M&A Investors: Common Types of Private Equity (PE) Firms - dummies

M&A Investors: Common Types of Private Equity (PE) Firms

By Bill Snow

A private equity (PE) firm is a pool of money looking to invest in or to buy companies. Not all PE firms in the M&A business are the same. The following will clue you in on a few common types of PE firms.

Traditional (buy and sell)

A traditional PE firm wants to make an acquisition and perhaps fix up the company by streamlining operation, cutting wasteful spending, increasing sales, and maybe making some add-on acquisitions, all on a three- to five-year timeline. The traditional PE firm finances transactions by putting in as little of its own money as possible.

Traditional PE firms need to eventually sell their portfolio companies. This sale is called a “liquidity event.” Why? Because the firm is taking an illiquid asset (ownership in the company) and exchanging that ownership for some sort of equivalent store of value, commonly called money.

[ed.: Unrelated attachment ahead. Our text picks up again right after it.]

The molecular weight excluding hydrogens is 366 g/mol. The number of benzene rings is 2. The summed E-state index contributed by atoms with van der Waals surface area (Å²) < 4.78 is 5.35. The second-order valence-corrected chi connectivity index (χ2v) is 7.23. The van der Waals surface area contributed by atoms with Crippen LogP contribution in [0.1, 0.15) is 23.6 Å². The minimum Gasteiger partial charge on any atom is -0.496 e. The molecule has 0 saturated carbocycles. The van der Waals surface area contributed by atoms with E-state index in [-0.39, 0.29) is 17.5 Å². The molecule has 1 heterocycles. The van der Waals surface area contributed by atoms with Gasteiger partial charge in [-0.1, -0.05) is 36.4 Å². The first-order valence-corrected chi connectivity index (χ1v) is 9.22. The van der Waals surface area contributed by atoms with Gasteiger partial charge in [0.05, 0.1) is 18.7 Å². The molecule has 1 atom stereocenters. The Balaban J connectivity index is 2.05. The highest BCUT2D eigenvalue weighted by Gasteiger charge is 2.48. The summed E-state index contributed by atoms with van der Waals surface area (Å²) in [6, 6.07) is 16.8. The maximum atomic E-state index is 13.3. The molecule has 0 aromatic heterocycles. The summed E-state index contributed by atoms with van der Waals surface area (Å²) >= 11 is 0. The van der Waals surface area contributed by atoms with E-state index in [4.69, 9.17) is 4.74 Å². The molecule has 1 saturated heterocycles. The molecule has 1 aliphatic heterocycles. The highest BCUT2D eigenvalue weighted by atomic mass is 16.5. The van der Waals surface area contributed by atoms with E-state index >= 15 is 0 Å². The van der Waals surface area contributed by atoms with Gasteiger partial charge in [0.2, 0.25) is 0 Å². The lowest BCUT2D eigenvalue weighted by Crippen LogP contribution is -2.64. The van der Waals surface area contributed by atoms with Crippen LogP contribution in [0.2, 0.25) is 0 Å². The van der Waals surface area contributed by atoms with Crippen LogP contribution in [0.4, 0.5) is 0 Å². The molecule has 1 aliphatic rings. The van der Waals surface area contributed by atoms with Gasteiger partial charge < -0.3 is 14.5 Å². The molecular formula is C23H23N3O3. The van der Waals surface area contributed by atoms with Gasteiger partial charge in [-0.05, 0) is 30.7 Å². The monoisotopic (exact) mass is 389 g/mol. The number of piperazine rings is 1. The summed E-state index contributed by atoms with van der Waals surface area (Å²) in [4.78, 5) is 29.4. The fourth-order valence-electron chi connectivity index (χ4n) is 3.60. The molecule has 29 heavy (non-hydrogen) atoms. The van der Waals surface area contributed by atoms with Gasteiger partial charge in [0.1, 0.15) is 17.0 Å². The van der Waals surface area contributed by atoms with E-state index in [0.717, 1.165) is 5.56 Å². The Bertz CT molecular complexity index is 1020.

Although PE firms talk about holding their investments for a few years, in reality, all their portfolio companies are for sale at all times, for the right price. The GPs love to brag about their return rates, so an early sale with a great return is fine by them.

Family office (long-term holders)

These firms work in a similar fashion to traditional PE firms, except the money usually comes from one or an extremely limited number of LPs. Most often, the LP is an extremely wealthy family that set up an office to manage a portion of the family’s wealth.

Family offices are usually long-term holders of their portfolio companies. In fact, the term is so long that these entities are often called buy and hold.

If you ask the typical executive at a family office when the firm expects to sell a portfolio company, the typical answer is a curt, “Never.” For this reason, a family office can make an idea financial partner for a Seller who is concerned about the company being bought and then rapidly flipped or otherwise dismantled.